Now playing in wide release.
One star

I have struggled for the better part of a decade to make sense of the appeal of the Harry Potter books and movies. Now, as the film series nears its conclusion with the first part of Harry Potter and the Deathly Hallows (Part 2 comes out in July), I’m more befuddled than ever. As it somersaults uncontrollably toward a necessary resolution, the series must contend with its greatest burden: 4,000 pages of characters and intricately plotted (but nonsensical) events — collectively, it all requires a scorecard to keep track.

Sadly, Part 1 comes with no such primer, and the director, David Yates (this is his third Potter film), has made no effort to remind us of who these people are. He should, as couching motives in shadow seems like the raison d’etre of the series. The first half-hour, in fact, feels more like the star credits that used to open The Love Boat: from forgotten Weasleys to Dobby the House Elf (who, to my knowledge, hasn’t been seen since the second film), the parade of former denizens of the Potterverse is mind-numbing.

But not nearly as numbing as the plot itself. Know what a horcrux is, or how it’s make — or, for that matter, how to find and destroy it? You’d better before entering this film. (I’ve seen the other movies and read the mythology and still feel flummoxed.) Like Mel Gibson’s The Passion of the Christ, the Harry Potter films have given over to infernal navelgazing. They are not interested in winning new converts, but catering to the obsessions of their core. It’s the GOP strategy writ in celluloid.

Of course, there are those who have a rabid enthusiasm for the series and who will flock to it, as well as some just caught up in the pop culture excitement of a Thanksgiving blockbuster. But I can’t worry about those. I’m just trying to make heads or tails of the story and the storytelling, and here, it’s nonexistent. (I’d tell you the plot, but have no idea what it was.)

There are long, boring parts in the middle where nothing much happens that fill in the short, boring parts that begin and end it, though seeing a cross-dressing Daniel Radcliffe as Harry in the opening scene is pretty funny. What’s not funny is Harry’s sincere

selflessness: He’s always saying, “I don’t want anyone to suffer just because of me.” You, you mean the only person who can kill the Dark Lord Voldemorte? You, who all of creation has put its faith in to rescue them from eternal darkness? You really think they want you to be in harm’s way? Harry seems not so much noble as indulgent. Accept your lot, and live with it.

Part 1 is among the shortest of the Potter films, but feels longer, even though the ball doesn’t move very far down the field. Or the snitch across the Quiddich court. Or something. Frankly, I’ve given up caring. Apparently, the filmmakers have, too.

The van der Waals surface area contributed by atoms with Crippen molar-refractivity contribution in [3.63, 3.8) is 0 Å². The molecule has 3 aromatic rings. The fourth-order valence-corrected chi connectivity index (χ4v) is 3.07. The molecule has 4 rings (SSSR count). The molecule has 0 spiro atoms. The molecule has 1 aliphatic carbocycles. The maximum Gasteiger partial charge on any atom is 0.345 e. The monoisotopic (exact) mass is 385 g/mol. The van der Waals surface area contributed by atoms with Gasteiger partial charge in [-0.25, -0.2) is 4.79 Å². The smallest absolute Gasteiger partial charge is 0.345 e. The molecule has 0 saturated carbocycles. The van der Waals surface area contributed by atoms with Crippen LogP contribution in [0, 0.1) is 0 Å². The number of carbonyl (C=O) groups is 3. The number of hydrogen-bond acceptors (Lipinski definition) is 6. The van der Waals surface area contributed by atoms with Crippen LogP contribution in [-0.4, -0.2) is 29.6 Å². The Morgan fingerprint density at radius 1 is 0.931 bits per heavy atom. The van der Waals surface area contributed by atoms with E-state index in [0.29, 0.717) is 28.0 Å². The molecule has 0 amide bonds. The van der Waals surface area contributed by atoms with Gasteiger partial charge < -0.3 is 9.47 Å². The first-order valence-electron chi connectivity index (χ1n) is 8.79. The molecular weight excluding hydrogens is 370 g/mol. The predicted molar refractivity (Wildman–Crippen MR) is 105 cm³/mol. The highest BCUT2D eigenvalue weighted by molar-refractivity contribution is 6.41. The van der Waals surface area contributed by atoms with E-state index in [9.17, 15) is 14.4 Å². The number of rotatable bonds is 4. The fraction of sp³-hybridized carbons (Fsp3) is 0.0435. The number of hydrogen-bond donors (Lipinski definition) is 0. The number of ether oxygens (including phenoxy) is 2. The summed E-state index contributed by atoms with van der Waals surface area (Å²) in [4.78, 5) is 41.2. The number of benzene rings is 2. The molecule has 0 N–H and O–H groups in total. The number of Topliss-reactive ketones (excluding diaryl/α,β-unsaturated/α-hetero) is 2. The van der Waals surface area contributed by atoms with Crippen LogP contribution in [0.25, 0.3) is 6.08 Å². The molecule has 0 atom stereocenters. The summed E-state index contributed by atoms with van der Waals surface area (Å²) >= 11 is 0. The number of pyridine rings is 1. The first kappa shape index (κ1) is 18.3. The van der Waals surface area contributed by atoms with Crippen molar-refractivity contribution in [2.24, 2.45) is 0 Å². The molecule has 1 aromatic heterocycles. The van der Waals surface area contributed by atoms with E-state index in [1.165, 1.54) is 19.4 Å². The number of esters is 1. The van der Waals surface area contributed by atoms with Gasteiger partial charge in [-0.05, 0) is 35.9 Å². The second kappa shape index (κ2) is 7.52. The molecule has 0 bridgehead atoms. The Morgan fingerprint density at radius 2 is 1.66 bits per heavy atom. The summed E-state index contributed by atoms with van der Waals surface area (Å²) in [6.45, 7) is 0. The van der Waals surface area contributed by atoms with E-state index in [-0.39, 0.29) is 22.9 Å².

The Next Three Days

Now playing in wide release.
One and a half stars

I’m old enough to remember when Russell Crowe was actually a movie star. Remember his muscled torso in a short Roman chiton in Gladiator? Or sailing the seas with bravado in Master and Commander? The volatile cop in L.A. Confidential? Heck, even his mentalyl ill professor in A Beautiful Mind has the glam of Old Hollywood “Issue Picture” all over it. So when did he become the guy whose movie all sound like dull preposition phrases? State of Play. Body of Lies. Proof of Life.

The Next Three Days is more dangling clause than preposition phrase, though that doesn’t make it any better. It’s still a dark muddle about an ordinary guy who tries extraordinary things faced with unusual circumstances. When you think about it, that’s the plot of his last film, Robin Hood, too. … another day but moodless and sincere drama.

Here, Crowe is a milquetoast husband whose wife (Elizabeth Banks) has been falsely convicted of murder. He obsesses about getting  her out, but when his last appeal (and last dollar) is lost, he decides to break her out.

Writer-director Paul Haggis veers too often into action-movie parody without the sense of fun that silly actioners can possess. Want to be earnest and deep? Then do that and leave the cheesy coincidences in the first draft. The Next Three Days isn’t a horrible film, it’s just one with so little personality, it’s hard to like.

—  Arnold Wayne Jones

Daniel Radcliffe speaks out on teen suicides in PSA for The Trevor Project

Lots of celebrities have been speaking out over the past week or so on the subject of the teens who have killed themselves after being bullied. Daniel Radcliffe, star of the Harry Potter film series, has added his voice to the discussion in the form of a public service announcement for The Trevor Project, a national 24-hour, toll free confidential suicide hotline for gay and questioning youth.

Because I am a Harry Potter fan, I am sharing Radcliffe’s video here:

—  admin